Lambert admits that in formulating this model he never read the original Clausius, but culled from his “energy dispersal” model from an article of William Thomson, and his verbalized thermodynamics models of a universal tendency in nature to the dissipation of mechanical energy, both of which lack in the mathematical rigor and foundation of Clausius, which is rooted in the foundations of mathematics, down to William Hamilton, Joseph Lagrange, Leonard Euler, down to Isaac Newton and Gottfried Leibniz, all of which Lambert says should be tossed by the wayaside all because he doesn’t like the word disorder and thinks that the deeper underlying of entropy might be "too difficult" for college chemistry students to comprehend.

This judging entropy to be "too difficult" view, by no coincidence, resulted in the Erwin Schrodinger's ridiculous 1944 concept of "negative entropy" (or negentropy), which is akin to calling a the variable X by the name "negative X" or negX, which never occurs in mathematics, but has been taken up like candy to laymanized thermodynamicists, the world over, all because he judged that free energy might be too "difficult" a term to explain to his lay audience in his lectures, and followup now-famous book What is Life?, all of which he had to recant in his infamous "Note to Chapter 6", where he explains how he was attacked by his fellow physicists for promoting the nonsensical idea of "negative entropy" as a measure of order.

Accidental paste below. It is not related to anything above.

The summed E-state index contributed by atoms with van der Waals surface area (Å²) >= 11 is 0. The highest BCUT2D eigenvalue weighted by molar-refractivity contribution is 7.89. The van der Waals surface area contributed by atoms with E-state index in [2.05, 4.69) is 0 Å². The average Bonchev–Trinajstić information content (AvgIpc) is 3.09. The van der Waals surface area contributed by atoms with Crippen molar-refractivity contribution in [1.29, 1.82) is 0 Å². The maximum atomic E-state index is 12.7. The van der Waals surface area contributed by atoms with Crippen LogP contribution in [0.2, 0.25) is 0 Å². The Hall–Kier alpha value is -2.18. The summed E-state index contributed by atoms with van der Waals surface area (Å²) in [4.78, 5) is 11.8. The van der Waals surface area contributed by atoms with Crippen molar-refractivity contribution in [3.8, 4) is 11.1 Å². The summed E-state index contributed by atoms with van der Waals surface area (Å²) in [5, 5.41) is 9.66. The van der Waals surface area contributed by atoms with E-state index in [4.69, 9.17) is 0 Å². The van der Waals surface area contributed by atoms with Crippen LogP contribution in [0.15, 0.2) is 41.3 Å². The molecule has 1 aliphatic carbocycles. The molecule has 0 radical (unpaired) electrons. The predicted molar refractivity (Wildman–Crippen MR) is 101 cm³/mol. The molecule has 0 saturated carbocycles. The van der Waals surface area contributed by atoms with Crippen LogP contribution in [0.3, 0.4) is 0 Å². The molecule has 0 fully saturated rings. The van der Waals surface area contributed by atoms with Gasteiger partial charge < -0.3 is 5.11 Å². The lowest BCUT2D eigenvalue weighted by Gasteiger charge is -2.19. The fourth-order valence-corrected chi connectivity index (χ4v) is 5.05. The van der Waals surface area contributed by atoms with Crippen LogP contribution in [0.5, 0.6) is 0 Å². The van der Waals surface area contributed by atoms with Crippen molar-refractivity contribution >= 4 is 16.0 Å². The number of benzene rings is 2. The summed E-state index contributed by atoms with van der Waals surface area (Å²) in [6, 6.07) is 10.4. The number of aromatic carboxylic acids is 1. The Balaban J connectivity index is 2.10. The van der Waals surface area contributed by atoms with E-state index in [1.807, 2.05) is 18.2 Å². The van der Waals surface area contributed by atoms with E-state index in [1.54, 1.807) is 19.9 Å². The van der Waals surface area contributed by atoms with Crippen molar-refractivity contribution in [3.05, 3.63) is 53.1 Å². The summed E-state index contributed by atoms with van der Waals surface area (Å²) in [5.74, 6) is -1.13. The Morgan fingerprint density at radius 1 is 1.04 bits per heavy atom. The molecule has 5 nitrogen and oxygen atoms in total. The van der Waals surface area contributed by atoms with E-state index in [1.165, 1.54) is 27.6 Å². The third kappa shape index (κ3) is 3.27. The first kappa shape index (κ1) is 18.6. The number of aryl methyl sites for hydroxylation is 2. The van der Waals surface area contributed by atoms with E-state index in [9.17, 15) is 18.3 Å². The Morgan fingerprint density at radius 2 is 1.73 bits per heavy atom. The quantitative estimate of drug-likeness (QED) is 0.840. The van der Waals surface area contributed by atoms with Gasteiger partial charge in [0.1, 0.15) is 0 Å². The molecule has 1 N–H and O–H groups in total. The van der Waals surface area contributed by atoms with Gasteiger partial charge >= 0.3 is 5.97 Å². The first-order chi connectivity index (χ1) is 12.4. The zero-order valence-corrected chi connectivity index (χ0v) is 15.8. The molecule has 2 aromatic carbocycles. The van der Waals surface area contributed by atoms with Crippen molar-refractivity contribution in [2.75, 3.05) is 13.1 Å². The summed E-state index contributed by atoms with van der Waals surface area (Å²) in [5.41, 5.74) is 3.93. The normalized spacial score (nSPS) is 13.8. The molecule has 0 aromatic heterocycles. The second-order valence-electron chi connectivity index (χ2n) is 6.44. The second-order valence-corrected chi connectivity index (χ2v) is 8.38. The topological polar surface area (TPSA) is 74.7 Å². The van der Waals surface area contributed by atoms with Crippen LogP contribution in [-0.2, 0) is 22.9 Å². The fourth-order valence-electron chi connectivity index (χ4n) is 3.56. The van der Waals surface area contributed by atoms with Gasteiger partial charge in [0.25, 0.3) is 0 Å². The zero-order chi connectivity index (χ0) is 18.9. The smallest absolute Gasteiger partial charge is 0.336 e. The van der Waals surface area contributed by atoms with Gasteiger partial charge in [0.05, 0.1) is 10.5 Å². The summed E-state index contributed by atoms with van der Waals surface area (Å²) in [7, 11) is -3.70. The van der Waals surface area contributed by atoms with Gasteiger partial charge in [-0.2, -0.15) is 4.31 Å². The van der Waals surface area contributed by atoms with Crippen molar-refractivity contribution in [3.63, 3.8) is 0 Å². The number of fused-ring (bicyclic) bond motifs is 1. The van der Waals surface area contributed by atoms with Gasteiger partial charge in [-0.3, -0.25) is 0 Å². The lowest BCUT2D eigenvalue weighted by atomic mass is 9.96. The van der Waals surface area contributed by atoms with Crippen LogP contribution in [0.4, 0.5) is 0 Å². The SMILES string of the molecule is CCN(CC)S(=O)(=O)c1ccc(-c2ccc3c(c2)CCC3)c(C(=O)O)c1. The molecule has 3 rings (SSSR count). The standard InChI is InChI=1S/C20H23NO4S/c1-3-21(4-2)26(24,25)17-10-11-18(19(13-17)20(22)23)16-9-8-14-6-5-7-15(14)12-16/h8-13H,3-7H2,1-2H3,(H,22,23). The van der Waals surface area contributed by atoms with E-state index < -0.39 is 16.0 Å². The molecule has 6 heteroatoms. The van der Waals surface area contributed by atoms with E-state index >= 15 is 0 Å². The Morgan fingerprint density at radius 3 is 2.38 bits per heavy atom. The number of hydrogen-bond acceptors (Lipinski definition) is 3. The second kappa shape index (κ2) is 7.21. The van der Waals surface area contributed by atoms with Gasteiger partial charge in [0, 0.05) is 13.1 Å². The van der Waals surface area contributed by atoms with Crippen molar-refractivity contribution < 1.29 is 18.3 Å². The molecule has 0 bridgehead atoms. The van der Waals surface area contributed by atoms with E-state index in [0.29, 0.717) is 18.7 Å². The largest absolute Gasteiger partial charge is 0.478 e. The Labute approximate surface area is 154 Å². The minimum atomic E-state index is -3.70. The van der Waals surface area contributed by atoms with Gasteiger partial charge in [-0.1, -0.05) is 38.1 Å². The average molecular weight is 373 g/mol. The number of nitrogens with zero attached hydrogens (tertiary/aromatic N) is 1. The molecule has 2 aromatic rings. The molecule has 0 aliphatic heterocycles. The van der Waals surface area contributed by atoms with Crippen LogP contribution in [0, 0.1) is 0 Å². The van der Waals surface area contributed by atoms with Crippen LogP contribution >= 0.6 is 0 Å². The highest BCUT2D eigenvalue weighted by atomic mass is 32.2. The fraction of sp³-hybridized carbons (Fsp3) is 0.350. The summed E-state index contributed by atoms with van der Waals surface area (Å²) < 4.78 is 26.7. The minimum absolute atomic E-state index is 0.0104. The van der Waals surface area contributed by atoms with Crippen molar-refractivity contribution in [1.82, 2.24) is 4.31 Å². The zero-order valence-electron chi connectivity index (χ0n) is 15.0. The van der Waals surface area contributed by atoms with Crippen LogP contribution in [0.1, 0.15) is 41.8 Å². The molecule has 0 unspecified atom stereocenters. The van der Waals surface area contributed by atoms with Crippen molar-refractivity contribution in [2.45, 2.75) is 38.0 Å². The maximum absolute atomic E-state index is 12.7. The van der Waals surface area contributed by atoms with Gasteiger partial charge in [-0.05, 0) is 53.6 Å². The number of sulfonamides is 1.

See also
Surroundings entropy increase
Local entropy decrease
Law of increasing entropy
Maximum entropy
MaxEnt school
Entropy of mixing

References
1. (a) Bindel, Thomas H. (2004). “Teaching Entropy Analysis in the First-Year High School Course and Beyond.” Journal of Chemical Education, November, Vol. 81, No. 11.
(b) Thermodynamic entropy (2010) – Hmolpedia treads.
(c) Entropy (energy dispersion) – Wikipedia.